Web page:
With elbows propped on the side of the balloon basket to stabilize my camera, I marveled at the mystical desert that passed below: the curves of ridges rising from the sand, the swirls and patterns in the sand itself, sometimes the small speck of an animal or a tree, sometimes a colorful balloon floating below.
The rising sun illuminates the fabric in a neighboring balloon as it floats over a ridge.
People talk in hushed voices and the quiet is only occasionally broken by the sound of the burner.
Dunes and ridges rise as sculptures from the desert floor…
as the sun continues its ascent.
An oryx, a species of antelope the size of a large horse, casts a long shadow in the early morning sunlight.
A lone tree also casts its shadow across the barren sand.
Amid the hustle and bustle this time of year, it’s a quiet sunset over the ocean.
There are so many islands surrounding, and belonging to, Scotland that it simply boggles the mind! Here are just a few, in order of distance from mainland Scotland.
This is a topside vista from uninhabited Staffa Island, famous for its caves and basalt columnar formations.
Someone has gotten creative with stones along the beach of Skaill Bay on Mainland Island, Orkneys.
Waves are crashing onto the shore of Stenness Beach, Shetlands.
The Colorado River’s extensive route takes it from the peaks of the Colorado Rocky Mountains to the Gulf of California in Mexico. Part of that route, only about 5%, is a scenic journey through the 277-mile long Grand Canyon in Arizona.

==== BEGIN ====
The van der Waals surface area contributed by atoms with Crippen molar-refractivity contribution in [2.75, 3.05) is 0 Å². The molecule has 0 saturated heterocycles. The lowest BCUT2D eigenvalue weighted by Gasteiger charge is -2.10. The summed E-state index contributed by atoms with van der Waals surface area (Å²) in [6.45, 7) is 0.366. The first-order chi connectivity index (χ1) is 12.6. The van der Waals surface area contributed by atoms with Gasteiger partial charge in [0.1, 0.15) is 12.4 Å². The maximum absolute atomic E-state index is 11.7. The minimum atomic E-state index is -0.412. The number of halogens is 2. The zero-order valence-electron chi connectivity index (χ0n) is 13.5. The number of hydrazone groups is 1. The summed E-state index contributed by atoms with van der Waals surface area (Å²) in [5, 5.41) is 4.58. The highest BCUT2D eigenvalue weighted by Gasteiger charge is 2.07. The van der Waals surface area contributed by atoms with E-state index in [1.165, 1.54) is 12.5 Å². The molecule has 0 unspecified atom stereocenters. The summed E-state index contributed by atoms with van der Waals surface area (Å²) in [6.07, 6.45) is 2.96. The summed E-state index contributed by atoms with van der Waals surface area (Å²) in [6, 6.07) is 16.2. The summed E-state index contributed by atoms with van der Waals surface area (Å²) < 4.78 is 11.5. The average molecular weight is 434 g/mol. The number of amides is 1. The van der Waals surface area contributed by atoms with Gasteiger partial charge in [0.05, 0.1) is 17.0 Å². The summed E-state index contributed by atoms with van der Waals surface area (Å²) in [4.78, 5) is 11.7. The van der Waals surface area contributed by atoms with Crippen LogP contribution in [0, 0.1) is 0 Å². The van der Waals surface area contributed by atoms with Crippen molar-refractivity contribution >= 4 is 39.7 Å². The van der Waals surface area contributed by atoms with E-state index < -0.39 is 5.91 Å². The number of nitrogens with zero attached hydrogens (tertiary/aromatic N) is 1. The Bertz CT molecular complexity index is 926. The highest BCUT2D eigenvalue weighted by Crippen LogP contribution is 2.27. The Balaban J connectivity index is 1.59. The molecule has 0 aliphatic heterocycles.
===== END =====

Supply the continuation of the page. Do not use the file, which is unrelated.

Only a small portion of Death Valley is covered in sand dunes, but the dunes add to the stark beauty that one finds there. Shifting shapes and shadows, layered ridges, and subtle hues characterize these wind-carved landscapes.
(Click on image to enlarge.)
More snow and ice, but much closer to home than yesterday’s post! The Rocky Mountains photographed here are in Colorado, but the range actually begins in the Canadian provinces of British Columbia and Alberta and extends through six U.S. states. The jagged peaks of the Rockies are similar to those of the Himalayas of Tibet. They are known as fault-block mountains in which the earth’s crust is pulled apart, with some parts being thrust upward and others downward.
I photographed three pairs of icebergs floating in the Lemaire Channel off the Antarctic Peninsula. But are they gently passing one another, or near the point of collision?
Of this pair, one resembles a serving of soft ice cream and the other is a study in perspective with the tiny specks on top actually being penguins!
Although we often think of icebergs as being white, they also come in many shades of blue and green. Their colors depend on the composition of the ice including factors such as air bubbles, organic and inorganic matter, and whether the iceberg is composed of seawater or rainwater.
These two glide through the water, seemingly in opposite directions and perilously close together. Since over 90% of each berg is under water, are they already colliding?